For a great internet research challenge, try “A Google A Day”. At the bottom of the search page, there is a question for that day. You are timed on how long it takes you to submit a correct answer. You can get hints as well as tips for how to search for the solution. If you are looking for a particular date, you can change the date in the URL in the address bar. This would be a fun quick challenge for kids in a 1:1 classroom. You could also do it at a station, and have students record how long it took them. For further differentiation, assign students to create their own challenges.
My last post was about the concept of applying Google’s 20% Policy to the classroom. 100 Minutes of Genius is a similar idea. Tia Henriksen got the idea of calling it “Genius Hour” from another educator, Mrs. Krebs, who is referenced on this blog post. Also, there are links to how Mrs. Krebs introduced the idea to her students and a report of their progress that includes a Rubric of Creativity. This appears to be an idea that is spreading like wildfire, and I think that it can be adapted to many different types of learning situations. Giving students more choices that allow for creativity could be a way to reignite the passion for learning in our country.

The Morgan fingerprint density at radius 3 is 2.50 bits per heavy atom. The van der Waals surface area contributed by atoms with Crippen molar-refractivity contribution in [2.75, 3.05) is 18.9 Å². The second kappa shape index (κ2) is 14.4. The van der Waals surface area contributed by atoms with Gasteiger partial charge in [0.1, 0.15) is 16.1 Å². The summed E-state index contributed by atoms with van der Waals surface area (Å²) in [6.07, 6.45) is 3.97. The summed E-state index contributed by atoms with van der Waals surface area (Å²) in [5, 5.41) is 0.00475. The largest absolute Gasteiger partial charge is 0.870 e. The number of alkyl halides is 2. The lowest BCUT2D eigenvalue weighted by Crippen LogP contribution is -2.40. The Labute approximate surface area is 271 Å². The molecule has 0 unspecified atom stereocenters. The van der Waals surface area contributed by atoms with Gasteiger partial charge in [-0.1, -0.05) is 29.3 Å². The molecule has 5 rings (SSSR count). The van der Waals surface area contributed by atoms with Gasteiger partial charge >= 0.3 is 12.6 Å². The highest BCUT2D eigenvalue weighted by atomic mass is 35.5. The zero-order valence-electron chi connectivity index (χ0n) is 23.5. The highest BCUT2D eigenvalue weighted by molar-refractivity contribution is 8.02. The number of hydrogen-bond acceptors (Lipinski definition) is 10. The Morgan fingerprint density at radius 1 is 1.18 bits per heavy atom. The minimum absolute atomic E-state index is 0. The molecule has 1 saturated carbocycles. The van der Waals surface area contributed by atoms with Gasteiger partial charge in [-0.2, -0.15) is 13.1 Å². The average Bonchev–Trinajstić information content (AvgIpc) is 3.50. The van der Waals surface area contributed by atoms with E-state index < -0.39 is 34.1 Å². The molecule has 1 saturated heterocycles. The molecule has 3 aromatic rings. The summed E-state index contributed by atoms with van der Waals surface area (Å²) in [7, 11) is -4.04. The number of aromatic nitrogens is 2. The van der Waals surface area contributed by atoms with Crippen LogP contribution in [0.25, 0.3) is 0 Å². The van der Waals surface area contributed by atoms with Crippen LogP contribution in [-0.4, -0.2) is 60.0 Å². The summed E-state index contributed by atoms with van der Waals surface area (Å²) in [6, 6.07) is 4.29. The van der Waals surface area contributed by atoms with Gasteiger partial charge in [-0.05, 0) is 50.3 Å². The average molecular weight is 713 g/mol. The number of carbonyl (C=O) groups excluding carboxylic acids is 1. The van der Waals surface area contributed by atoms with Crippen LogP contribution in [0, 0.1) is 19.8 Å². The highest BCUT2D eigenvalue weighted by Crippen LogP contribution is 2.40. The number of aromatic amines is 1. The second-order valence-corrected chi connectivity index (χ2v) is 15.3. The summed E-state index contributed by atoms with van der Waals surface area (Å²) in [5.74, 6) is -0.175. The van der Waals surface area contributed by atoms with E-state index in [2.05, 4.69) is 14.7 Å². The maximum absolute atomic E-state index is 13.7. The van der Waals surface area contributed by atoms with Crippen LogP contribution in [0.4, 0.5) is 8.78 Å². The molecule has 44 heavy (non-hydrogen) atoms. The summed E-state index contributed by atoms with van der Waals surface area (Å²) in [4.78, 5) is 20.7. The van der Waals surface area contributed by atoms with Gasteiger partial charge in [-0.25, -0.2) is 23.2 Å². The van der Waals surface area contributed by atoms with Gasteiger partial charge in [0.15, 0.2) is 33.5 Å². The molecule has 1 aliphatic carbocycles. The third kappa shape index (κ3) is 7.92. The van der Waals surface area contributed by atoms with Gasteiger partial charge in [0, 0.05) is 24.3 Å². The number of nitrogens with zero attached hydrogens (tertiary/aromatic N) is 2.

Last year, a friend of mine told me about Google’s 20% Policy, and I immediately thought of its applications for the classroom. It was among many of my ideas that I had for the new school year that just didn’t come to fruition. And now, I find that a teacher named AJ Juliani had the same inspiration – but is actually following through with it. You can read all about Google’s Policy, and how Mr. Juliani is applying it with his students here on the “Education is My Life” blog. Be sure to read the comments that follow, as well. It makes for an interesting discussion!